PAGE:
“The Junior Explorer program is an opportunity for young adults ages 10-13 to be involved with the community, learn about leadership, and law enforcement,” stated Sergeant Jason Doherty of the Orange County Sheriff’s Department, who is also the head of the Orange County Junior Explorers program.
“Young adults this age want to be involved in something, whether it’s after school programs or sports,” explains Jason Doherty. “The Junior Explorers is meant to educate youth that are interested in learning about a career with law enforcement. It offers an early opportunity to see what Explorers do and become active in the community,” describes former Explorer, Cameron Mosher, who is now one of the main leaders of the Junior Explorers program.
While in the program, Junior Explorers will be taught “law enforcement basics, discipline, drill, physical training, how to perform building searches, felony car stops, searching techniques, and how OCSD functions.” In addition, they will get the opportunity to “tour many facilities including the Harbor Division, EOC/ECB, Operations and Investigations, Air support, K-9, SWAT, and other divisions in the department,” according to the OCSD Junior Explorer brochure.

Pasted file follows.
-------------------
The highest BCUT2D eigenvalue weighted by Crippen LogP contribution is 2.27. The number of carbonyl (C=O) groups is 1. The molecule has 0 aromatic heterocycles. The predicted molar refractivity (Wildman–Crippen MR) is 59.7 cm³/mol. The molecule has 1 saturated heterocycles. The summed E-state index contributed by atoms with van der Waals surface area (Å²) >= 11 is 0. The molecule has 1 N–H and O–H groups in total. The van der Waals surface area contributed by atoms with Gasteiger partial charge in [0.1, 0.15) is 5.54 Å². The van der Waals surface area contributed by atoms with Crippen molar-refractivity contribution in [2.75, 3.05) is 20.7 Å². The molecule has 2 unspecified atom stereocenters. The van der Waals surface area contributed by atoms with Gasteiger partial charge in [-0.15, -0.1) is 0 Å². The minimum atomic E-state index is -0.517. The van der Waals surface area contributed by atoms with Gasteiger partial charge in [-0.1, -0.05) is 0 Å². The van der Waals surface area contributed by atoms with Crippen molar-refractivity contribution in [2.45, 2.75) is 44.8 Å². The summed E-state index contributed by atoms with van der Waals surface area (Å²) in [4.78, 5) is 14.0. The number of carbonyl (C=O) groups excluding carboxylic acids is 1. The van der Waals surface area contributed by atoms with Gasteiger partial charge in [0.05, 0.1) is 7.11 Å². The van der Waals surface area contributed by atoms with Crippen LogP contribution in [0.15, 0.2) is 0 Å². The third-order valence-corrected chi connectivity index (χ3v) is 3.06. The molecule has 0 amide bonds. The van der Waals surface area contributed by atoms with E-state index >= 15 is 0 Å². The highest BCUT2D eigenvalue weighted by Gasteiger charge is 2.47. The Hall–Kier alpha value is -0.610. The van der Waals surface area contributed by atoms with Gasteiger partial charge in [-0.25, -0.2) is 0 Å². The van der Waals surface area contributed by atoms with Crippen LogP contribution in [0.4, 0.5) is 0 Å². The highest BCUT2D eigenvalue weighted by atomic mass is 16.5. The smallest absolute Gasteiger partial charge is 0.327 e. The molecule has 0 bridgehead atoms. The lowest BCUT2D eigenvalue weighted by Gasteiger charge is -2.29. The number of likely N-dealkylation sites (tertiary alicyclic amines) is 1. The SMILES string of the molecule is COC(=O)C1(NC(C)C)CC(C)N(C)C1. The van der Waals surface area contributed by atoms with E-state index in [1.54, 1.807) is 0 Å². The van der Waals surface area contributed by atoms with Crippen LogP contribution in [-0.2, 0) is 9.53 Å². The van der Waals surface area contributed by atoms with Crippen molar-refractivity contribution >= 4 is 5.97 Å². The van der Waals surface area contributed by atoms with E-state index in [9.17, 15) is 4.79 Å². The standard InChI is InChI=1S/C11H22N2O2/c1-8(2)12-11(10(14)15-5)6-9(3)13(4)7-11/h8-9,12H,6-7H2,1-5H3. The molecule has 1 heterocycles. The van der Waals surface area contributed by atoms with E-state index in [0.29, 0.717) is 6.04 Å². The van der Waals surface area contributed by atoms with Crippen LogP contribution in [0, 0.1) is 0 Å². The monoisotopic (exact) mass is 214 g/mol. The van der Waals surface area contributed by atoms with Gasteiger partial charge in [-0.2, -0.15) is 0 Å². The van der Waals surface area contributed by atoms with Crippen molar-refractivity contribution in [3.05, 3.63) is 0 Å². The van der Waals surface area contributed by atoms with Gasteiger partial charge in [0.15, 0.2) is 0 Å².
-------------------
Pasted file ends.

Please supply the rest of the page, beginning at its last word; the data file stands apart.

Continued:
Thirteen-year-old Jesse Ross who currently attends Yorba Linda Middle School joined the program because of his sister, and because of the Junior Explorer program, she is now an officer for Fullerton Police Department.